If you are developing plug-ins, you are developing software. With that, it is important to implement a development plan.
There are many resources covering agile software development that dive into best practices, but it’s pretty straight forward. In general you will need to:
You can use all the skills you already use to manage your projects or implement Dynamo scripts to develop plug-ins.
If you are willing to dive in to Dynamo and coding and establish script and plug-in libraries at your firm, it is likely that you are an eager adopter of new technology. You embrace change and new things and are willing to try and fail in order to work towards something bigger. Remember: change is scary for most and adopting new technology can be daunting. This is a challenge that is the same for plug-ins and Dynamo. For many people, if software doesn’t work, they may begin to loose trust in your implementation team and not use new plug-ins you develop in the future. A key way to prevent this is to implement a beta testing system. Identify users that will provide honest feedback for the software you develop and that will keep using your software despite running into bugs. As with scripts in Dynamo, just because a program runs on your machine without problems, doesn’t mean it will run on the machine of your co-worker.
The past few years, my firm has been tackling automation. Originally our journey started with Dynamo. Recently, we have decided to shift our focus, adjust our targets, and refocus our energy to develop custom plug-ins for our firm to use. It is a slow process, so we have not yet rolled out any plug-ins to the entire firm, but we hope to be beta-testing early next year.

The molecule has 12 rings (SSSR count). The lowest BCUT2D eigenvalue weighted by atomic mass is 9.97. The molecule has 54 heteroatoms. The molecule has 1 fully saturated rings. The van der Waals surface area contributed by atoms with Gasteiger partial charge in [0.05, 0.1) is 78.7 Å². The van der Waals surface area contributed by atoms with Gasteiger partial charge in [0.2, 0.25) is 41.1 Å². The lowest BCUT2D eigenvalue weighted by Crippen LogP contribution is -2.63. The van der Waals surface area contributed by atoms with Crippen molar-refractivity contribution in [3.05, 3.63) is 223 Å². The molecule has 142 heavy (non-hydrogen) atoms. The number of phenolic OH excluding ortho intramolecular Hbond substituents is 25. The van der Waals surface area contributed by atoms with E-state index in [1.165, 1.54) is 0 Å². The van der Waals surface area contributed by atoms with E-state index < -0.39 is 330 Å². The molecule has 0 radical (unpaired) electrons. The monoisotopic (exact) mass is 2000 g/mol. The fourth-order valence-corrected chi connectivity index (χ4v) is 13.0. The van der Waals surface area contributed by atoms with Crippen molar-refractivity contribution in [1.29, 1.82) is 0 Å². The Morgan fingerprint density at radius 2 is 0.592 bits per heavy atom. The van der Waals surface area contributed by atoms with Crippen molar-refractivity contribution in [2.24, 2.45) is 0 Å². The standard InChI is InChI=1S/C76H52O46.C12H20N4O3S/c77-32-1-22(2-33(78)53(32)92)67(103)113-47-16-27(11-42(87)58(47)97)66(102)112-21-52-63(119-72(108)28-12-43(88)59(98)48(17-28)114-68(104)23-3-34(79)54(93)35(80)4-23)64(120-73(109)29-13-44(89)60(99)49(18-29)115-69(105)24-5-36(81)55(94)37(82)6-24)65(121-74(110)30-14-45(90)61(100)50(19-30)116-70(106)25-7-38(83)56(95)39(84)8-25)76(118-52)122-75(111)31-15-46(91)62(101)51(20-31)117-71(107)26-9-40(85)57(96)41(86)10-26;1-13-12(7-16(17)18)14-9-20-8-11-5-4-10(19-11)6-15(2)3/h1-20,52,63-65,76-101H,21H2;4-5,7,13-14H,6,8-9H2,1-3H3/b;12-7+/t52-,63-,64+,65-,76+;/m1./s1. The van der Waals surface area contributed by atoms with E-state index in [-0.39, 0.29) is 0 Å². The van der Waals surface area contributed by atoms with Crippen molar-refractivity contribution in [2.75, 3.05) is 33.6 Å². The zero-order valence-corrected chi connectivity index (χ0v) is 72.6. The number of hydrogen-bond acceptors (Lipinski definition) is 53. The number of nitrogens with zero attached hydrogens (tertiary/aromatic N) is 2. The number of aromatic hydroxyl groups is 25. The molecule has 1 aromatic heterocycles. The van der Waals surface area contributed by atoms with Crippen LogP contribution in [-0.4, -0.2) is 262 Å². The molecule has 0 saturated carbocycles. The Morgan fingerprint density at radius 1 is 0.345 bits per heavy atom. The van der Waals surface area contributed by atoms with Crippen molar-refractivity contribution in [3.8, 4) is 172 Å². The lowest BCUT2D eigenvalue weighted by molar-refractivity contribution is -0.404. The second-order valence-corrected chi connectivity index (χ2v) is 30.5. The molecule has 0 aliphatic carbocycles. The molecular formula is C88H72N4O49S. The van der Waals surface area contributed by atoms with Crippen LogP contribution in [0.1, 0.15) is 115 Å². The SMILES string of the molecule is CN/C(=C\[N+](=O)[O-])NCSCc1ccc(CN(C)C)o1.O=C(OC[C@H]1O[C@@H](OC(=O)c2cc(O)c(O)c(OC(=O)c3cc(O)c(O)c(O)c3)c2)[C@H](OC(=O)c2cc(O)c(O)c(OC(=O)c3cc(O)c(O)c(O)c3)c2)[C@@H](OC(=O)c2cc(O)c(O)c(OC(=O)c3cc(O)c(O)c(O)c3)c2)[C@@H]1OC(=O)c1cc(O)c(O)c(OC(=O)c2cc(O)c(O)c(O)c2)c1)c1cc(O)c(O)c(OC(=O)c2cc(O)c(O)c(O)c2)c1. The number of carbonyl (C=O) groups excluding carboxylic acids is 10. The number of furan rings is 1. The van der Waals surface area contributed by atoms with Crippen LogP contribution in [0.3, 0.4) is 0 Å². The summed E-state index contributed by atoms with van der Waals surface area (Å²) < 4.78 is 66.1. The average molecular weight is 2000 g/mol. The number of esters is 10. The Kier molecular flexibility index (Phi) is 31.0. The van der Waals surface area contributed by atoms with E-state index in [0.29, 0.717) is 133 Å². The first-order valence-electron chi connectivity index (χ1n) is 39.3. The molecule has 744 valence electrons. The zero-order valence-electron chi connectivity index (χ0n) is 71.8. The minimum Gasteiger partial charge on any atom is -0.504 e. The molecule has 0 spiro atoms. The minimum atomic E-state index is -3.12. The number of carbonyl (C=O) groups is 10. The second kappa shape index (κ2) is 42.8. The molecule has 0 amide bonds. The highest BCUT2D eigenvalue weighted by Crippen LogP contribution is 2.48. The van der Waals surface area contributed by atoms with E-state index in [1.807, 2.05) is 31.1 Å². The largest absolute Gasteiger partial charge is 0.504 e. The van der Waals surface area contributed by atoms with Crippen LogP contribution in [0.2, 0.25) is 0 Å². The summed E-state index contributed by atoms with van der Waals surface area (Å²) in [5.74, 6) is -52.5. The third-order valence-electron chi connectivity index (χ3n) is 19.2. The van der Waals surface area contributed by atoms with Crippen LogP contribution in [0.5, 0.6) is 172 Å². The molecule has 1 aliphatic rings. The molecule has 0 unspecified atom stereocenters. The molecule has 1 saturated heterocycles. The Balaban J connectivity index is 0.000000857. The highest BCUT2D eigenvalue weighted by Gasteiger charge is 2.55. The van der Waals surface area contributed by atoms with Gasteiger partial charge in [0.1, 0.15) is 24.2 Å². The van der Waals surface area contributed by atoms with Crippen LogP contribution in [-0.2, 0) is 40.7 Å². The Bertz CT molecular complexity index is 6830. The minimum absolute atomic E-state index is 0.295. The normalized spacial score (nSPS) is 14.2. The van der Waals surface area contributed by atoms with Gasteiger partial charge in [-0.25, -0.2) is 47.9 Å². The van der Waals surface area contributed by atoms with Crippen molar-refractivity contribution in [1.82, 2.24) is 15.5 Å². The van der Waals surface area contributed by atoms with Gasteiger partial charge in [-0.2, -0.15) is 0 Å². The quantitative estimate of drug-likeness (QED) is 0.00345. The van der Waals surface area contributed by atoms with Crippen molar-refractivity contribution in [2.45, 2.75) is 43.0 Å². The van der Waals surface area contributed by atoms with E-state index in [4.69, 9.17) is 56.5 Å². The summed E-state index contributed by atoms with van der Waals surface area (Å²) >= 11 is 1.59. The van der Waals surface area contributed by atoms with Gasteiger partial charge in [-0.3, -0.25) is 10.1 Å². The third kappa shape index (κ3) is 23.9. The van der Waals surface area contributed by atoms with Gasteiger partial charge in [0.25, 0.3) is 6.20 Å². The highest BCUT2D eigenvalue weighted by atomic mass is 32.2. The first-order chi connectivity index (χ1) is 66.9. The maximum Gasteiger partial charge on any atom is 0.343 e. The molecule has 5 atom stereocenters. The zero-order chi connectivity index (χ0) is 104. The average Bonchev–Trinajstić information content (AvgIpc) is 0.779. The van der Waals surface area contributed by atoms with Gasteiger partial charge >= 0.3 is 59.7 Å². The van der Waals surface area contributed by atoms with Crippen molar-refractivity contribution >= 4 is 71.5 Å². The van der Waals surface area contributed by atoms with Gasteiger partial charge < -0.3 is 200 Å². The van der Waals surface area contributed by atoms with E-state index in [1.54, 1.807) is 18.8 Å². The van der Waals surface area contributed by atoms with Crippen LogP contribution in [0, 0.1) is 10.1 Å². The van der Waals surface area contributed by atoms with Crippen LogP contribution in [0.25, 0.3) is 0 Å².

I can let you know that based on implementing open source plug-ins created by 3rd parties, we have had more usage out of plug-ins than the Dynamo scripts. It is currently challenging to track statistics because we cannot accurately gather data. When we roll out our custom plug-ins, we plan to incorporate features to provide us with feedback on usage so we can evaluate each plug-in we develop. I’m looking forward to getting back telemetry data to evaluate teams usage of our tools, and I will keep you posted on our findings.
Custom Plug-In Pros:
Custom Plug-In Cons:
When you have a complex problem, there are many solutions. For automation, there will always be the conversation of Dynamo versus custom plug-ins. There is no correct answer, and frequently the answer is both. Teams who want to quickly develop solutions for their project can jump into Dynamo and write a script to make their process more efficient. Those leading the firm’s digital practice can put together plug-ins for the most common tasks that benefit the entire firm. Currently, our firm has implemented goals for Revit plug-ins (custom, open source, and purchased) to assist with our process. Take a look at your process and where you want to see your firm going. There are many pros and cons for both methods of automation, but only your team can determine the best strategy for you.
Check back next week to find out how I learned to code and where you can go to start your journey to developing a workflow that’s right for you!